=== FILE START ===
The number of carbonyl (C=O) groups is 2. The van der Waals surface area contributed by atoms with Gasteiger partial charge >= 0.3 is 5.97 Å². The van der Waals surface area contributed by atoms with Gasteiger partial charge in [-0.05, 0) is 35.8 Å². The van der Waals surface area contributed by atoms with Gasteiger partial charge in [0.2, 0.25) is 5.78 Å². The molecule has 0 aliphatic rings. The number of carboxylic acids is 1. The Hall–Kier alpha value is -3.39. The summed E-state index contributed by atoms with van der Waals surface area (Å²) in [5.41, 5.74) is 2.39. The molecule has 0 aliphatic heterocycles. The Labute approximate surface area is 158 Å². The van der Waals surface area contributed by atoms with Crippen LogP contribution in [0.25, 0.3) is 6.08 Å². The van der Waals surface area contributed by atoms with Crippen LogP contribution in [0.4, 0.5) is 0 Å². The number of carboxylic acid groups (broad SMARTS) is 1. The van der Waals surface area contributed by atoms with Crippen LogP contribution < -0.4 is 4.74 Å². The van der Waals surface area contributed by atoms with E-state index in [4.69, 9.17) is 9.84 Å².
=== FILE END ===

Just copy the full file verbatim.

The number of carbonyl (C=O) groups is 2. The van der Waals surface area contributed by atoms with Gasteiger partial charge >= 0.3 is 5.97 Å². The van der Waals surface area contributed by atoms with Gasteiger partial charge in [-0.05, 0) is 35.8 Å². The van der Waals surface area contributed by atoms with Gasteiger partial charge in [0.2, 0.25) is 5.78 Å². The molecule has 0 aliphatic rings. The number of carboxylic acids is 1. The Hall–Kier alpha value is -3.39. The summed E-state index contributed by atoms with van der Waals surface area (Å²) in [5.41, 5.74) is 2.39. The molecule has 0 aliphatic heterocycles. The Labute approximate surface area is 158 Å². The van der Waals surface area contributed by atoms with Crippen LogP contribution in [0.25, 0.3) is 6.08 Å². The van der Waals surface area contributed by atoms with Crippen LogP contribution in [0.4, 0.5) is 0 Å². The number of carboxylic acid groups (broad SMARTS) is 1. The van der Waals surface area contributed by atoms with Crippen LogP contribution < -0.4 is 4.74 Å². The van der Waals surface area contributed by atoms with E-state index in [4.69, 9.17) is 9.84 Å².